Shout out for book stores

On the eighth day of Christmas…

Having tossed the original idea of the twelve days of Christmas away, I’m counting down the twelve days before Christmas to offer my gratitude for the people and things that make the writing life possible for me.

Today it’s the book shop.

The whole world is in a book store. Maybe not every book store—but I’d be willing to find out! All the places, all the history, all the stories are right there on the shelves. Neatly arranged most of the time.

If a book shop carries my book, I love it all the more. If a book store has invited me to sign my book there, meet with your book club, or give a talk, then it’s probably one of my favorites.

And I do have my favorites.

I can tell a story on one of them, because sadly, it has closed. When my first book came out, I took it around to all the book stores in my area. Greetings and Readings was one of the biggest in town. I loved that place even though I had to go out of my way to go there. But the clerk who I approached about my book snarled at me. She took my information with an exaggerated sigh and I thought I’d been dismissed. Forever.

But the next week, she called me back. Told me she had an enormous amount of work to do that day and hadn’t meant to be so harsh. She invited me to a book signing. On a lovely Sunday afternoon. Right in a prime location where people had to walk right by me. It was a huge success for a novice novelist. I sold every book.

Another bookstore that I will be eternally grateful to is Turn the Page. Bibliophiles in the know recognize this as best-selling author Nora Roberts‘ bookstore in the little town of Boonsboro, Md. I was invited to bring my first book to a Nora Roberts signing right before Christmas. Not only did I sell out of my books that day, I handed out previews of my second book (sorry, still unpublished) and met hundreds, yes hundreds of people. My position was the very first in a long row of authors. I got to greet everyone and tell them who I was and where Nora was–at the end of the row, of course. Because everyone waited in a queue that would last through the day, I chatted everybody up, took pix, admired Christmas sweaters, asked where they had lunch or shopped while they waited for their number to get in line was called. (Nora Roberts book-signing days are intense but very orderly. No one gets mad or impatient. The wait which snakes through the book store, past lots of interesting books, is part of the fun.)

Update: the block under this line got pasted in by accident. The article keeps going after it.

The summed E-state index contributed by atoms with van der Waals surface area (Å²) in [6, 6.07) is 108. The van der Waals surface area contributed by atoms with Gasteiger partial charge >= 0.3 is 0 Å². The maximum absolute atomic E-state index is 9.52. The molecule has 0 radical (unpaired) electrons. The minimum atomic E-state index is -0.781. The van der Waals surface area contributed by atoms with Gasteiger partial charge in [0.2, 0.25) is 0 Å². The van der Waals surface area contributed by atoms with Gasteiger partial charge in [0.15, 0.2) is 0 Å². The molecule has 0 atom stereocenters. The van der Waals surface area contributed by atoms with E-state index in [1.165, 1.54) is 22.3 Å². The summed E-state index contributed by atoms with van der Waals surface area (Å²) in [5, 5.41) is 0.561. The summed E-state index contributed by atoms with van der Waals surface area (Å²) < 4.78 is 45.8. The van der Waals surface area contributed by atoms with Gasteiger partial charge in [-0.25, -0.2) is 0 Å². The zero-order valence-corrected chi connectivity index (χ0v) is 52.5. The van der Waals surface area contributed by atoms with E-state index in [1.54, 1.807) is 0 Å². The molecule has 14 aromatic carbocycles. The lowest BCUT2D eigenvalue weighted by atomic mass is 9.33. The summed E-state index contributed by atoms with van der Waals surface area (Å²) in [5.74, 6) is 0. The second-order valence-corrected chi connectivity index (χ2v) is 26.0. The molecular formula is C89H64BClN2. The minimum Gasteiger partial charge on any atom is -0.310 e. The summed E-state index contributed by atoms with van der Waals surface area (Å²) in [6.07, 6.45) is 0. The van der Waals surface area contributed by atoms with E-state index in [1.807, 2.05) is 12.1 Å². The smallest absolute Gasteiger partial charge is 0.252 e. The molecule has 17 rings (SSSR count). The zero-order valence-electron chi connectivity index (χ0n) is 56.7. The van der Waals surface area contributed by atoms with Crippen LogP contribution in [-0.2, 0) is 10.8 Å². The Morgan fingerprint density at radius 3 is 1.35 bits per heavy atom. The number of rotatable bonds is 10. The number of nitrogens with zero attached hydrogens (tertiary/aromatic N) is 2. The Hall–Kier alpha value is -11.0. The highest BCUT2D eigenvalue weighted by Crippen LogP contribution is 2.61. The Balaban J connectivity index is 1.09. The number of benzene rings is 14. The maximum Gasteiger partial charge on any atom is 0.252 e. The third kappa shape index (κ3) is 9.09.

I consider the Greyhound, an independent bookstore in Berlin, Md., my home base. All of my books are on their shelves and I’ve launched three of them, plus the re-release of my first book, here. Yes, I mention this place a lot. And always will.

What bookstore do you love?

One of the cozies spots in Annapolis is Old Fox–I did a reading there during Nanowrimo and enjoyed that very much.

In the heart of the Shenandoah Valley is Winchester Book Gallery. Another really good bookstore.

Even if I didn’t sign my book in these bookstores, they are so worth a visit:

Shakespeare and Company in Paris. Had to visit here as much as the Louvre.

The Strand in New York. With 18 miles of books, I got lost there once.

Baldwin’s Book Barn in the suburbs of Philadelphia is a cozy barn full of treasure—and near Longwood Gardens.

Livraria Lello in Porto, Portugal, is one of the most beautiful libraries in the world. Its staircase alone is enough to stop you in your tracks. It’s also packed with tourists, but no photos are allowed.

I’m sure I’ve left out plenty.

Tell me your favorite. I’m always happy to go to a bookstore.

I love to read about them. (Just finished The Little Bookshop on the Seine by Rebecca Raisin. Sweet and full of books. And watch movies about them. You’ve Got Mail anyone?

Thank you, book shop owners, for loving books and authors the way you do.

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